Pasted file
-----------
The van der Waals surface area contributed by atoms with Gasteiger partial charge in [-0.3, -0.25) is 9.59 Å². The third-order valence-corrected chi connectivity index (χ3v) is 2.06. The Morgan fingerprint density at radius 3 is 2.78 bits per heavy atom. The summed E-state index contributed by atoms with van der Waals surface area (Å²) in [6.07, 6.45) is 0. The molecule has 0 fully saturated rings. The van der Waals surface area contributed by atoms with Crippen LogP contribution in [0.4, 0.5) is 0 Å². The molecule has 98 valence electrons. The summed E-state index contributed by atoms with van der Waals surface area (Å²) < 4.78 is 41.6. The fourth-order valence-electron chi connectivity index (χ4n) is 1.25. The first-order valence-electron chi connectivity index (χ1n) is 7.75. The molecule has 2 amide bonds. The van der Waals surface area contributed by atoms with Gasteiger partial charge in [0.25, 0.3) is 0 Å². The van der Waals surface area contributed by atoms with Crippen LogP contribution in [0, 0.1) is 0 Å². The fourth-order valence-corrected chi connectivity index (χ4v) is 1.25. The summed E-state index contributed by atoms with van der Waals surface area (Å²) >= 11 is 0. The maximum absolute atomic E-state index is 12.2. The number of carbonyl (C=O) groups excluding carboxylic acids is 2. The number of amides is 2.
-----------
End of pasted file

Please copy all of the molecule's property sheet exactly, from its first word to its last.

The van der Waals surface area contributed by atoms with Gasteiger partial charge in [-0.3, -0.25) is 9.59 Å². The third-order valence-corrected chi connectivity index (χ3v) is 2.06. The Morgan fingerprint density at radius 3 is 2.78 bits per heavy atom. The summed E-state index contributed by atoms with van der Waals surface area (Å²) in [6.07, 6.45) is 0. The molecule has 0 fully saturated rings. The van der Waals surface area contributed by atoms with Crippen LogP contribution in [0.4, 0.5) is 0 Å². The molecule has 98 valence electrons. The summed E-state index contributed by atoms with van der Waals surface area (Å²) < 4.78 is 41.6. The fourth-order valence-electron chi connectivity index (χ4n) is 1.25. The first-order valence-electron chi connectivity index (χ1n) is 7.75. The molecule has 2 amide bonds. The van der Waals surface area contributed by atoms with Gasteiger partial charge in [0.25, 0.3) is 0 Å². The van der Waals surface area contributed by atoms with Crippen LogP contribution in [0, 0.1) is 0 Å². The fourth-order valence-corrected chi connectivity index (χ4v) is 1.25. The summed E-state index contributed by atoms with van der Waals surface area (Å²) >= 11 is 0. The maximum absolute atomic E-state index is 12.2. The number of carbonyl (C=O) groups excluding carboxylic acids is 2. The number of amides is 2.